Note: Compiled content—for personal reference only. One day I’ll write a paper…

Folic Acid as L-5-MTHF

Despite what most people would assume, the body does not actually use folic acid. Folic acid must be converted to its active forms, like L-5-MTHF, to be used by the body. This is a multi-step biochemical process that occurs in the intestines and liver. In the presence of intestinal or liver dysfunction this conversion may not occur sufficiently enough to meet the body’s needs. Furthermore, up to one-third of the U.S. population may have a genetic enzyme defect that makes it difficult for them to convert folic acid (even folinic acid) into active 5-MTHF. For these individuals and many others, 5-MTHF supplementation may be a more effective method of folate repletion.

L-5 MTHF is involved in many processes in the body, including the reduction of homocysteine, the detoxification of many toxins, as well as the production of many neurotransmitters.  A healthy mood and proper cognitive function are connected to an adequate supply of L-5 MTHF.  L-5 MTHF’s most important role may be that it is involved every time we make new cells—which is all the time.  L-5 MTHF helps the body make exact replicas with exact DNA matches, reducing one of the key concerns in cancer—mutations. In concert with vitamin B12, 5-MTHF functions as a methyl-group donor involved in the conversion of the amino acid homocysteine to methionine. Methyl-group donation is vital to many biochemical conversion processes, including the synthesis of serotonin, melatonin, and DNA.

Therefore L-5-MTHF is a pre-cursor to self-confidence, a feeling of safety and security, healthy sleep patterns and appetite, as well as possibly avoiding cancers, heart disease, and dementia.


The problem with typical folic acid supplements is that many people (possibly 30% or more) have a genetic defect which limits their ability to convert folic acid into the activated form L-5 MTHF.  This defect is believed to be associated with an increases risk of certain cancers, depression, anxiety, bone density, and more.  Keep in mind that all these conditions are multi-factorial, so this genetic defect is considered just one of the many issues contributing to these conditions.   Supplemental L-5 MTHF is a perfect way to provide the activated form of folic acid, bypassing this very serious genetic defect.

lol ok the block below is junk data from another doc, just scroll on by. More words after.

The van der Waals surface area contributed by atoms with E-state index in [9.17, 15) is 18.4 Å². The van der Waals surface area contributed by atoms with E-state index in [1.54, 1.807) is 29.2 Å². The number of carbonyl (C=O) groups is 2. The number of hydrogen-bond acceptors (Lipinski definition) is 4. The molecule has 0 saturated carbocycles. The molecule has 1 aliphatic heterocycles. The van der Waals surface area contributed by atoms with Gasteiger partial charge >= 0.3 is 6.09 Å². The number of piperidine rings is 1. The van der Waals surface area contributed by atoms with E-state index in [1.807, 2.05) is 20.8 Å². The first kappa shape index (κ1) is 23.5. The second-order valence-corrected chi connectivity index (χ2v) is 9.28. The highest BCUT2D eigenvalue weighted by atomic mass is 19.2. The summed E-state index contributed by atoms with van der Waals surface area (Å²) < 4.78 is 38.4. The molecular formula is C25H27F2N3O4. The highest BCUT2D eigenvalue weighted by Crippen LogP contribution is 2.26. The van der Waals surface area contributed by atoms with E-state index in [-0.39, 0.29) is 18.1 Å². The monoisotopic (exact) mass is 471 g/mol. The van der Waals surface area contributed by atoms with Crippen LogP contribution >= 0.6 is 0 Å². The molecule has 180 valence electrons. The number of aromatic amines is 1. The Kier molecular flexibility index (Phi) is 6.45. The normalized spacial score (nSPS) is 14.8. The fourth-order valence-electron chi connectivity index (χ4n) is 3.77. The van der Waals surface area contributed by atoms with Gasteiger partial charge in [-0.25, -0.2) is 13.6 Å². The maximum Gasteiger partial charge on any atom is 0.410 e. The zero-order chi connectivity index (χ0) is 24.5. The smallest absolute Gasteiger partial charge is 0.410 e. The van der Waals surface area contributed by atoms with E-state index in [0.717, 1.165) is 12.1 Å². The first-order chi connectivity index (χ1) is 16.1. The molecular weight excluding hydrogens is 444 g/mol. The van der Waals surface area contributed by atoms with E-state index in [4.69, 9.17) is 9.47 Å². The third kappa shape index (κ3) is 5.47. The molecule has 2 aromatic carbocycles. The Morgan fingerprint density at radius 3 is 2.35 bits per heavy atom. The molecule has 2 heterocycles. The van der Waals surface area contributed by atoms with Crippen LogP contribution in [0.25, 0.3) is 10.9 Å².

400-800mcg per day of L-5 MTHF is recommended.


L-5-MTHF plays a role in DNA synthesis and repair. Inadequate levels of 5-MTHF is linked to childhood leukemia. Cancers of the colon and breast are also associated with suboptimal L-5-MTHF status, as is the precancerous condition called cervical dysplasia. In a study involving smokers, high doses of folic acid and vitamin B12 reversed precancerous cellular changes in the lungs.

Genetic Expression

L-5-MTHF is very important to genetic expression. Methyl groups are strategically placed on certain genes to inactivate them. Every cell in the human body has the genetic information to produce every other type of cell. The thing is that most of the genes are not active. Methyl groups (supplied indirectly by L-5-MTHF) silence the genes that should not be active in a given cell at a given time. This is obviously critical for good health. Some of the genes within our cells are tumor promoters. Proper methylation, which requires L-5-MTHF, keeps these genes silenced. When L-5-MTHF is lacking, these tumor promoter genes become active and trouble begins. Cancer cells have been found to be lacking in methylation.

Dopamine & Serotonin